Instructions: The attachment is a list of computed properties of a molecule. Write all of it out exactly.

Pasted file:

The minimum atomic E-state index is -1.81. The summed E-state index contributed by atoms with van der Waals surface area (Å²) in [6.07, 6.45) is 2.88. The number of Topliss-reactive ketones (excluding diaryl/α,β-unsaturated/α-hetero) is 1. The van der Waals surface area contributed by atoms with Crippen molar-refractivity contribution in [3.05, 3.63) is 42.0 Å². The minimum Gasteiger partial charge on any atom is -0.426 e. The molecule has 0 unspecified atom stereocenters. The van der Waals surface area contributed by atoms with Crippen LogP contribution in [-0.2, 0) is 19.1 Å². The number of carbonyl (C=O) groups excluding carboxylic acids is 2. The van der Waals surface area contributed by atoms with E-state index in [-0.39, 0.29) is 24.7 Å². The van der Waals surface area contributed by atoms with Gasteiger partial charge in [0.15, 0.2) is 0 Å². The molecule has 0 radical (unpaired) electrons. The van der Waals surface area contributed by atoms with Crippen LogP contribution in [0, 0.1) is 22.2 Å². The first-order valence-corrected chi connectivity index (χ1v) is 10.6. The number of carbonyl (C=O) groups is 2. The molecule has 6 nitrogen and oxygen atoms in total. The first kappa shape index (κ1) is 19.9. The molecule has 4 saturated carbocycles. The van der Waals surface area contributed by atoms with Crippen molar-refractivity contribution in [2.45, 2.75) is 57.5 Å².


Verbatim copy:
The minimum atomic E-state index is -1.81. The summed E-state index contributed by atoms with van der Waals surface area (Å²) in [6.07, 6.45) is 2.88. The number of Topliss-reactive ketones (excluding diaryl/α,β-unsaturated/α-hetero) is 1. The van der Waals surface area contributed by atoms with Crippen molar-refractivity contribution in [3.05, 3.63) is 42.0 Å². The minimum Gasteiger partial charge on any atom is -0.426 e. The molecule has 0 unspecified atom stereocenters. The van der Waals surface area contributed by atoms with Crippen LogP contribution in [-0.2, 0) is 19.1 Å². The number of carbonyl (C=O) groups excluding carboxylic acids is 2. The van der Waals surface area contributed by atoms with E-state index in [-0.39, 0.29) is 24.7 Å². The van der Waals surface area contributed by atoms with Gasteiger partial charge in [0.15, 0.2) is 0 Å². The molecule has 0 radical (unpaired) electrons. The van der Waals surface area contributed by atoms with Crippen LogP contribution in [0, 0.1) is 22.2 Å². The first-order valence-corrected chi connectivity index (χ1v) is 10.6. The number of carbonyl (C=O) groups is 2. The molecule has 6 nitrogen and oxygen atoms in total. The first kappa shape index (κ1) is 19.9. The molecule has 4 saturated carbocycles. The van der Waals surface area contributed by atoms with Crippen molar-refractivity contribution in [2.45, 2.75) is 57.5 Å².